We used to think the Iberian Peninsula was the Neanderthals’ final stronghold. It appeared that our species somehow failed to find a way into the region until about 35,000 years ago, leaving the last remaining Neanderthal population untouched. But stone tools from a cave in southern Spain may now sink that idea once and for all.
The tools suggest our species actually reached southern Spain 43,000 years ago, meaning Neanderthals may have vanished from Iberia soon after – at the same time that they disappeared from the rest of Europe.
Neanderthals lived in Europe for hundreds of thousands of years. Then just before 43,000 years ago, our species – Homo sapiens – arrived in the continent and quickly occupied the entire landmass, probably contributing to the disappearance of the Neanderthals.
But there is one corner of the continent where researchers have struggled to apply this simple model. It has proved difficult to find evidence that H. sapiens arrived in the Iberian Peninsula before about 35,000 years ago.
What’s more, some researchers say they have found stone tools that indicate Neanderthals were still living in Iberia thousands of years after they had vanished from the rest of Europe. At some sites, such as Gorham’s Cave in Gibraltar, there are claims that Neanderthals survived until 32,000 years ago. They say Neanderthals clung on so long there because there were no H. sapiens to compete with.
But Francisco Jiménez-Espejo at the Japan Agency for Marine-Earth Science and Technology, and his colleagues think that idea no longer stands after they reanalysed stone tools found at Bajondilla Cave near Malaga. They say they can see the moment when Neanderthal-style tools give way to distinctly human-style tools.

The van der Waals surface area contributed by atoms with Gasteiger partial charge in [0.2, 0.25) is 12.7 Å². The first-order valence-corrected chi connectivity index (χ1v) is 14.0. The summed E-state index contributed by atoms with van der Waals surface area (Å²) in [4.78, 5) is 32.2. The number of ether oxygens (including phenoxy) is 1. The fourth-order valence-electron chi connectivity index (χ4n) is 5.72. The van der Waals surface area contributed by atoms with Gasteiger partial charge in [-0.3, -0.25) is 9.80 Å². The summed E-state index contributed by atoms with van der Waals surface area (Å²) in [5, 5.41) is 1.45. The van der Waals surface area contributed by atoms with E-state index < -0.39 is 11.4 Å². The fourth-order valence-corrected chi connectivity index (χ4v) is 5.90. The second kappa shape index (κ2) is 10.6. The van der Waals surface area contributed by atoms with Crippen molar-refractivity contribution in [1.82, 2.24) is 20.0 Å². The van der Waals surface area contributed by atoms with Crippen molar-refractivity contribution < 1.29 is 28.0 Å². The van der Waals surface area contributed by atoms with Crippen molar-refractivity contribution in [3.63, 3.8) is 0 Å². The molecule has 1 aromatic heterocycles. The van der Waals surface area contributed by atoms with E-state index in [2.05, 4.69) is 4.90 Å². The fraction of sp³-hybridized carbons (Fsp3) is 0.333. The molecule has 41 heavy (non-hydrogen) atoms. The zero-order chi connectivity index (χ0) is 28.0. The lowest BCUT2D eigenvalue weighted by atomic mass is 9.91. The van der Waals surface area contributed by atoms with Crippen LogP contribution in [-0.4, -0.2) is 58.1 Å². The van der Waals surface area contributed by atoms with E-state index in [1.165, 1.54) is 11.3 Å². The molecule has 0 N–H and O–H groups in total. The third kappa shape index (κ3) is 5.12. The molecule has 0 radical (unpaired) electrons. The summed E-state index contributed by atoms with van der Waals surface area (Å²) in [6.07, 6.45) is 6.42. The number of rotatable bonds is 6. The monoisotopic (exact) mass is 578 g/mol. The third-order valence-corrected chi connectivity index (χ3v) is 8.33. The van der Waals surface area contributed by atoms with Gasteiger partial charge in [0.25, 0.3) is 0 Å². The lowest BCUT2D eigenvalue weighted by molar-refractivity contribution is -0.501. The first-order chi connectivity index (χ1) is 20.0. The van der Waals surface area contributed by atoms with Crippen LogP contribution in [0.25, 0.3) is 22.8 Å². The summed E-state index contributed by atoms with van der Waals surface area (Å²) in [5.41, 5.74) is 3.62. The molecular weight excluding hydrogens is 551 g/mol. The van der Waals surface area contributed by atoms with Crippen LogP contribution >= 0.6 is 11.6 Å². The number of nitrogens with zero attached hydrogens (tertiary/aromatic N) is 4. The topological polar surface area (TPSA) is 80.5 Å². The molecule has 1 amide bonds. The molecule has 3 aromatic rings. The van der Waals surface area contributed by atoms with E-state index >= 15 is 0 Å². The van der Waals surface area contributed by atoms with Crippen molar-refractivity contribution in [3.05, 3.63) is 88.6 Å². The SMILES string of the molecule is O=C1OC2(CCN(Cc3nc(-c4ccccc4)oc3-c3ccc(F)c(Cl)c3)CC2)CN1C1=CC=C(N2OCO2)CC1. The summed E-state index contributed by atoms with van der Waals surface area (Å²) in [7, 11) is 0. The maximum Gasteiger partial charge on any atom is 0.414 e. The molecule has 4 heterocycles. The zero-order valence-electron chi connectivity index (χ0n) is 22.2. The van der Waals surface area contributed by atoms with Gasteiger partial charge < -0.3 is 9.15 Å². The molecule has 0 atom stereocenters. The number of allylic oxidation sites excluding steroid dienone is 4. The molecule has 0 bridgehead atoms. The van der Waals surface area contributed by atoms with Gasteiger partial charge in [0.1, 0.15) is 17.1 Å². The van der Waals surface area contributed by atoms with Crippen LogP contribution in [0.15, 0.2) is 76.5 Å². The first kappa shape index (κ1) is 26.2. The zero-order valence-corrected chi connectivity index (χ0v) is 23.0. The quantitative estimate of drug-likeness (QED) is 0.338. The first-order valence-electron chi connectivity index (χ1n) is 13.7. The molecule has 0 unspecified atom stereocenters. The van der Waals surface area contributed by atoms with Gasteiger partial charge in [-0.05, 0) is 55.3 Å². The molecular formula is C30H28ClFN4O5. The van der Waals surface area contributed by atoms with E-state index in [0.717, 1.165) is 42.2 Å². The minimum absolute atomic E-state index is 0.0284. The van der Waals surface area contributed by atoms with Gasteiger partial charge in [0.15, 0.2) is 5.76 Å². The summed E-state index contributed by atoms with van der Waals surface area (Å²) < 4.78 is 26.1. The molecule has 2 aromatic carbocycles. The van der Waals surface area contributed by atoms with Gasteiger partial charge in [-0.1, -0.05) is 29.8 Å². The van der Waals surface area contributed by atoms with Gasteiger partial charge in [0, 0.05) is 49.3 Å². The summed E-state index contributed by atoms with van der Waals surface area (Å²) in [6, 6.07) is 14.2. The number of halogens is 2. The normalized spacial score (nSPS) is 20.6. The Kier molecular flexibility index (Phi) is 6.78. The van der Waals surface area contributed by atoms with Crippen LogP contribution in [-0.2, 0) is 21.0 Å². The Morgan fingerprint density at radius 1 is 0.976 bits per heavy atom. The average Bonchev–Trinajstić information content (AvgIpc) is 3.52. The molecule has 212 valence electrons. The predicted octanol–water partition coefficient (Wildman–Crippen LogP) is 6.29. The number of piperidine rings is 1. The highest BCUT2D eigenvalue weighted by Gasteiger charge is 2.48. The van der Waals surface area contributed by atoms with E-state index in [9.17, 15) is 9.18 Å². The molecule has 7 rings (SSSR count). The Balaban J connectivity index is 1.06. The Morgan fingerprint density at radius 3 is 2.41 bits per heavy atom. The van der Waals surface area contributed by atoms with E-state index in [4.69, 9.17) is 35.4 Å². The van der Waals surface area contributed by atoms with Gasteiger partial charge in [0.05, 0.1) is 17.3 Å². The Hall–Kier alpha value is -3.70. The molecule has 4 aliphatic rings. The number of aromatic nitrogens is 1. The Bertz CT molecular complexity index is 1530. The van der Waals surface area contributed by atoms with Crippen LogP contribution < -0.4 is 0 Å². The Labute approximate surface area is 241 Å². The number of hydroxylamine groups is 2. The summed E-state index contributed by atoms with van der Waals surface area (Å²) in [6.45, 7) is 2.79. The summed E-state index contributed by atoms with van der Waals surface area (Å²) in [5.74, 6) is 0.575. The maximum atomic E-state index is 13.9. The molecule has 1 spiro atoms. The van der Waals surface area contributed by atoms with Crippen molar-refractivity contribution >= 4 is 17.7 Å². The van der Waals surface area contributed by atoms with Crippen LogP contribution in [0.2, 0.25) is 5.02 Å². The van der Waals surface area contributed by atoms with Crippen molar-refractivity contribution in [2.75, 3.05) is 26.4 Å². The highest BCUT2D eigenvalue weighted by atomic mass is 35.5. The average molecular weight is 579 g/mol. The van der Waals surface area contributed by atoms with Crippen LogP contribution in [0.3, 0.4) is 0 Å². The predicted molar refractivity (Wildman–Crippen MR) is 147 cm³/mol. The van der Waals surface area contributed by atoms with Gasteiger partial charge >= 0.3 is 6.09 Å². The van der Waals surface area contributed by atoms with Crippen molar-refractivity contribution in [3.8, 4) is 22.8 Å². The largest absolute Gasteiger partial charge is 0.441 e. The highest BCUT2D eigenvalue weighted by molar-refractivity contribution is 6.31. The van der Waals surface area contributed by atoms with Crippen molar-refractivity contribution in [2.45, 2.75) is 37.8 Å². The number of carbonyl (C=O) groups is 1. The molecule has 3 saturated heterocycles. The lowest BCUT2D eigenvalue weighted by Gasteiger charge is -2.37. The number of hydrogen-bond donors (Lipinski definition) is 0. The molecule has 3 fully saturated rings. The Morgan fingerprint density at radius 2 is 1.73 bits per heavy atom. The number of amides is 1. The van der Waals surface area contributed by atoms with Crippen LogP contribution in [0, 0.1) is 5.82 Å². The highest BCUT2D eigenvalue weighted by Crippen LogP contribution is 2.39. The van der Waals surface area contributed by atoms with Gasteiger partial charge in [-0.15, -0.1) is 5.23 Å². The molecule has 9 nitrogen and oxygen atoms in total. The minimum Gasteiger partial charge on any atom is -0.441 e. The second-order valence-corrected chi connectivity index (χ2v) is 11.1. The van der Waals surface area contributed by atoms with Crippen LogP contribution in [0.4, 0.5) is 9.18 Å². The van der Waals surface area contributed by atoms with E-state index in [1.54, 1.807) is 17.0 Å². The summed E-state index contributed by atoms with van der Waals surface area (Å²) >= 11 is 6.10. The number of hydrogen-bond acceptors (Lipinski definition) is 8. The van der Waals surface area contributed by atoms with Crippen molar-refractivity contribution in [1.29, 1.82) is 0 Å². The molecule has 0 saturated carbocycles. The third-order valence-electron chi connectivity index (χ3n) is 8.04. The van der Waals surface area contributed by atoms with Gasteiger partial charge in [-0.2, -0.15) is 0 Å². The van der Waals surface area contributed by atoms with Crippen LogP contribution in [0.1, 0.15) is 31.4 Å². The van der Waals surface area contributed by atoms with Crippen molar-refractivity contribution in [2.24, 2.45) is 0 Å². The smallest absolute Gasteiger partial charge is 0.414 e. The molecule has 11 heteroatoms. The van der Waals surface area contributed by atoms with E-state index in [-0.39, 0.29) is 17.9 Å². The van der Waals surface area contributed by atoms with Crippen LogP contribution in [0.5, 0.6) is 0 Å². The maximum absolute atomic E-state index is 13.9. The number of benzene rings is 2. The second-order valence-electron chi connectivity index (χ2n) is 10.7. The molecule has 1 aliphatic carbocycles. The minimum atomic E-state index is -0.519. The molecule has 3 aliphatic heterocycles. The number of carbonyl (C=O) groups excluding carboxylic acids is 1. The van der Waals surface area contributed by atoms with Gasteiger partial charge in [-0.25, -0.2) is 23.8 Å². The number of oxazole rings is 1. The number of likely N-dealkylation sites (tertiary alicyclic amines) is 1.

New radiocarbon dates from the cave suggest this transition happened 43,000 years ago – which would imply our species arrived in southern Iberia at the same time it reached other regions of Europe.
The result makes sense, says Katerina Douka at the Max Planck Institute for the Science of Human History, Germany, who wasn’t involved in the study. “It seemed odd that it took modern humans anything from 8-10,000 years to expand [into the Iberian Peninsula],” she says.
“It is new, and very exciting,” says Rachel Wood at the Australian National University. A few years ago, Wood and her colleagues argued that there were problems with the dates placed on many of the Neanderthal sites in Iberia. Their reassessment suggested there was little evidence that Neanderthals clung on in the region after they had vanished from the rest of Europe.
But not everyone is convinced by the study. João Zilhão at the University of Barcelona insists that the current evidence suggests Neanderthals really did survive in South Iberia after they had vanished elsewhere. He says Jiménez-Espejo’s colleagues have previously argued that the crucial layers at Bajondillo Cave where Neanderthal stone tools gave way to H. sapiens tools have been disturbed and mixed. But if the layers are mixed, Zilhão says it’s simply impossible to put a precise date on the first appearance of H. sapiens in the area.
In response, Jiménez-Espejo and his colleagues say Zilhão is critical because of his support for the idea of a late Neanderthal presence in the area. They say that other recent studies by different research groups also support the idea that Neanderthals were abandoning sites in Iberia about 42,000 years ago.
One may find the paper here: https://www.nature.com/articles/s41559-018-0753-6